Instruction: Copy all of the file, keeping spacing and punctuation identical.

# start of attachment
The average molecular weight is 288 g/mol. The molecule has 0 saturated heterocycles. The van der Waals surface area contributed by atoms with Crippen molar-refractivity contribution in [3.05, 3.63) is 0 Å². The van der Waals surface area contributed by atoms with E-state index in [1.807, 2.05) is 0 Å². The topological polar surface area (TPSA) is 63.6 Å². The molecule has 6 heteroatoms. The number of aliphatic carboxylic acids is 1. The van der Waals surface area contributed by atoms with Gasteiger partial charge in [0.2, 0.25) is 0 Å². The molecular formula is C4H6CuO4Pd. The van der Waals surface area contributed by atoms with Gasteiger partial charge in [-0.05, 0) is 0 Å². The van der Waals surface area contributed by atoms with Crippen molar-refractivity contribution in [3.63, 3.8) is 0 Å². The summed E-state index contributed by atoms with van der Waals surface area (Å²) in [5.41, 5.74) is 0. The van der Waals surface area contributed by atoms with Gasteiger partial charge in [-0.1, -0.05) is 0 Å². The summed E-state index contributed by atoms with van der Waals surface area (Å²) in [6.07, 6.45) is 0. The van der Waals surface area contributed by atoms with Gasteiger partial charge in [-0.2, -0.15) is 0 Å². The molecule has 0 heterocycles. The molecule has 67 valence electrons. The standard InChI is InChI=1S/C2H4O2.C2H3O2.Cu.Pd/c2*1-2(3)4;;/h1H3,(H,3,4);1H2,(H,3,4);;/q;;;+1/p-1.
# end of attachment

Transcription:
The average molecular weight is 288 g/mol. The molecule has 0 saturated heterocycles. The van der Waals surface area contributed by atoms with Crippen molar-refractivity contribution in [3.05, 3.63) is 0 Å². The van der Waals surface area contributed by atoms with E-state index in [1.807, 2.05) is 0 Å². The topological polar surface area (TPSA) is 63.6 Å². The molecule has 6 heteroatoms. The number of aliphatic carboxylic acids is 1. The van der Waals surface area contributed by atoms with Gasteiger partial charge in [0.2, 0.25) is 0 Å². The molecular formula is C4H6CuO4Pd. The van der Waals surface area contributed by atoms with Gasteiger partial charge in [-0.05, 0) is 0 Å². The van der Waals surface area contributed by atoms with Crippen molar-refractivity contribution in [3.63, 3.8) is 0 Å². The summed E-state index contributed by atoms with van der Waals surface area (Å²) in [5.41, 5.74) is 0. The van der Waals surface area contributed by atoms with Gasteiger partial charge in [-0.1, -0.05) is 0 Å². The summed E-state index contributed by atoms with van der Waals surface area (Å²) in [6.07, 6.45) is 0. The van der Waals surface area contributed by atoms with Gasteiger partial charge in [-0.2, -0.15) is 0 Å². The molecule has 0 heterocycles. The molecule has 67 valence electrons. The standard InChI is InChI=1S/C2H4O2.C2H3O2.Cu.Pd/c2*1-2(3)4;;/h1H3,(H,3,4);1H2,(H,3,4);;/q;;;+1/p-1.